Alaska’s Place in the Rankings 1st
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High Speed Broadband Intensity
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oil to market. Strong spending discipline and willingness
and the AAA rating lowers the cost of debt for the state.
Investing in Energy, Infrastructure and Knowledge To enhance its ability to capitalize on its extensive infrastructure development program called Roads to Resources. In 2010, Alaska funded more than 300 infrastructure projects that directly employed its citizens while supporting industry growth. The Roads to Resources Initiative increases access for communities and continued and petroleum reserves. The goals of this infrastructure program include road construction, permitting and environmental work along a 90-mile transportation and pipeline corridor aimed at increasing access to gas and high-quality oil reserves. The budget also includes about $175 million to continue efforts to develop Alaska’s natural gas resources, including the Alaska Natural Gas Pipeline project and the in-state gas line project team. Through the Alaska Performance Scholarship program, the state has placed a priority on providing transformational education to all students by helping to prepare them for post-secondary education and good jobs within the state. Every student willing to accept the challenge of a more rigorous curriculum can earn these scholarships. The program’s goal in the next three years is to provide these opportunities for up to 30,000 Alaska high school students. As part of this program, the state has renovated entire schools and added gyms, classrooms, and space for vocational education all across the state.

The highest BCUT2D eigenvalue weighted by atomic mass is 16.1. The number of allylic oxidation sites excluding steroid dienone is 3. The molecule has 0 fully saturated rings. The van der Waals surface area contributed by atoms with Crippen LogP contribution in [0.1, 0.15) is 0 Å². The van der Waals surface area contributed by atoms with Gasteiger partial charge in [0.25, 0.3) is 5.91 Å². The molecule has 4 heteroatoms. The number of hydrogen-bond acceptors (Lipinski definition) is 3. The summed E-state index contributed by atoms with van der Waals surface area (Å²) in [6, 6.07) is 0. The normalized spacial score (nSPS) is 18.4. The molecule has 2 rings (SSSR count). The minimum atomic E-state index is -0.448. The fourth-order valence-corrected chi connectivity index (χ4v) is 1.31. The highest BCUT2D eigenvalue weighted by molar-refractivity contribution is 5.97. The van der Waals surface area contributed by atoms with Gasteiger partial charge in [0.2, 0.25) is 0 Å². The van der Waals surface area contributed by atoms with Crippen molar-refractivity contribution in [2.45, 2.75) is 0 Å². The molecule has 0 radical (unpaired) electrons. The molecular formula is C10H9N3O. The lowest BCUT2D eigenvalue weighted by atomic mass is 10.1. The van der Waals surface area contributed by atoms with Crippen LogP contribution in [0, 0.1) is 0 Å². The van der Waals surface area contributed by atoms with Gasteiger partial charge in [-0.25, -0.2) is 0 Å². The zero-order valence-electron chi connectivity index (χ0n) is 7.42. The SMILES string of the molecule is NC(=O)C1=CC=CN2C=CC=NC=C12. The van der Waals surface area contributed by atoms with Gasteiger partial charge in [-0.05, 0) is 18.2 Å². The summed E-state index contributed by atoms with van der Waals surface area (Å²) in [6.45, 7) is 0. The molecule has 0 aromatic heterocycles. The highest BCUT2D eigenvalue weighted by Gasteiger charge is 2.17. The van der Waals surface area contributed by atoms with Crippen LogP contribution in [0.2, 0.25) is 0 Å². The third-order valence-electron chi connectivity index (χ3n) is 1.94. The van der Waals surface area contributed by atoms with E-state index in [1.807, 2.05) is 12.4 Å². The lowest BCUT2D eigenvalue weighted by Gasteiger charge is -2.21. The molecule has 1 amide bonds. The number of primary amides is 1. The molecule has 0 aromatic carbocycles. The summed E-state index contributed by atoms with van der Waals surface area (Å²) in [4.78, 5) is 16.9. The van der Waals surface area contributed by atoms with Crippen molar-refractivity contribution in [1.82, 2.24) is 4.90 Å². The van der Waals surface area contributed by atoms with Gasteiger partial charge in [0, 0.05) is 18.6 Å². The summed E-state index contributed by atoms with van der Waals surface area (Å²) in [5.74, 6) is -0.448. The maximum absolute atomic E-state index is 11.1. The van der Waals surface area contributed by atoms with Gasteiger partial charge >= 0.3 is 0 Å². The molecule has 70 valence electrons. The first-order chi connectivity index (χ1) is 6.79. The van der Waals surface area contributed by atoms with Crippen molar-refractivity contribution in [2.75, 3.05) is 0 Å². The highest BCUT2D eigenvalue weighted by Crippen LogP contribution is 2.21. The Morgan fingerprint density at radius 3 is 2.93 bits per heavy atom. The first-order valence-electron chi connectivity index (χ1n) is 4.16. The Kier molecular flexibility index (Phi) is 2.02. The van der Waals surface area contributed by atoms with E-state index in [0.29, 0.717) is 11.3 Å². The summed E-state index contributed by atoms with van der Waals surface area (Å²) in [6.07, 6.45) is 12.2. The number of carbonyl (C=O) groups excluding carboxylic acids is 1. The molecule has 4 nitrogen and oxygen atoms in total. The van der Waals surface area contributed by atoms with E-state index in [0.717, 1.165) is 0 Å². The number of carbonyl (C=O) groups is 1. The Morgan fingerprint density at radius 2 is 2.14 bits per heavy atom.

The Economy Alaska is one of two states that have added private sector jobs over the past year, and its unemployment rate stands almost a full point-and-a-half better than the national average. This stability is supported by the state’s balanced budget, tax cuts and the decision to pay off debt that once exceeded $5 billion. Nine features comprise Alaska’s economic growth and well-being strategy: Individual tax relief with a two-year suspension of the motor fuel tax. Energy initiatives including in-state gas and commercialization of North Slope natural gas. Increased oil production and job growth with tax incentives for oil and gas exploration and production. Increasing the number of visitors to the state with critical investment in Alaska’s tourism industry.